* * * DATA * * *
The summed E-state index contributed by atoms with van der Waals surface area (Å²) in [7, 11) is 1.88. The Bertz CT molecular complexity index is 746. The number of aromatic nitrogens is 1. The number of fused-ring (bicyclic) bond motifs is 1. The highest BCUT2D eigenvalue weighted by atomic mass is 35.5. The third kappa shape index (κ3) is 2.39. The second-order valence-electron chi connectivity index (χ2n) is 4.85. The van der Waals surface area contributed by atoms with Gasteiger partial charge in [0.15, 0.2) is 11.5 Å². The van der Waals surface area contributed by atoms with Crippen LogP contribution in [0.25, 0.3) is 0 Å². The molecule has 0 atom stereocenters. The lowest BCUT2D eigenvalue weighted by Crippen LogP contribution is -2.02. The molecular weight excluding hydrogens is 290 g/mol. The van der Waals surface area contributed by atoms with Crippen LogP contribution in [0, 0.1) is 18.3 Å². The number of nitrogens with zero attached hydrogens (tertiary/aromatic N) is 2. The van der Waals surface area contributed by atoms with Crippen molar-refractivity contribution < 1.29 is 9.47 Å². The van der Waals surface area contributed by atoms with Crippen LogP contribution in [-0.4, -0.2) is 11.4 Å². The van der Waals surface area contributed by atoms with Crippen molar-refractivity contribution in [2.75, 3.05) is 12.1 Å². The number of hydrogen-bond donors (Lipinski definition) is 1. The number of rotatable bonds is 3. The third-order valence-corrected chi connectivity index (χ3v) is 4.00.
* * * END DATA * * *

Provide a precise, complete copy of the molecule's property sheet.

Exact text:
The summed E-state index contributed by atoms with van der Waals surface area (Å²) in [7, 11) is 1.88. The Bertz CT molecular complexity index is 746. The number of aromatic nitrogens is 1. The number of fused-ring (bicyclic) bond motifs is 1. The highest BCUT2D eigenvalue weighted by atomic mass is 35.5. The third kappa shape index (κ3) is 2.39. The second-order valence-electron chi connectivity index (χ2n) is 4.85. The van der Waals surface area contributed by atoms with Gasteiger partial charge in [0.15, 0.2) is 11.5 Å². The van der Waals surface area contributed by atoms with Crippen LogP contribution in [0.25, 0.3) is 0 Å². The molecule has 0 atom stereocenters. The lowest BCUT2D eigenvalue weighted by Crippen LogP contribution is -2.02. The molecular weight excluding hydrogens is 290 g/mol. The van der Waals surface area contributed by atoms with Crippen LogP contribution in [0, 0.1) is 18.3 Å². The number of nitrogens with zero attached hydrogens (tertiary/aromatic N) is 2. The van der Waals surface area contributed by atoms with Crippen molar-refractivity contribution < 1.29 is 9.47 Å². The van der Waals surface area contributed by atoms with Crippen LogP contribution in [-0.4, -0.2) is 11.4 Å². The van der Waals surface area contributed by atoms with Crippen molar-refractivity contribution in [2.75, 3.05) is 12.1 Å². The number of hydrogen-bond donors (Lipinski definition) is 1. The number of rotatable bonds is 3. The third-order valence-corrected chi connectivity index (χ3v) is 4.00.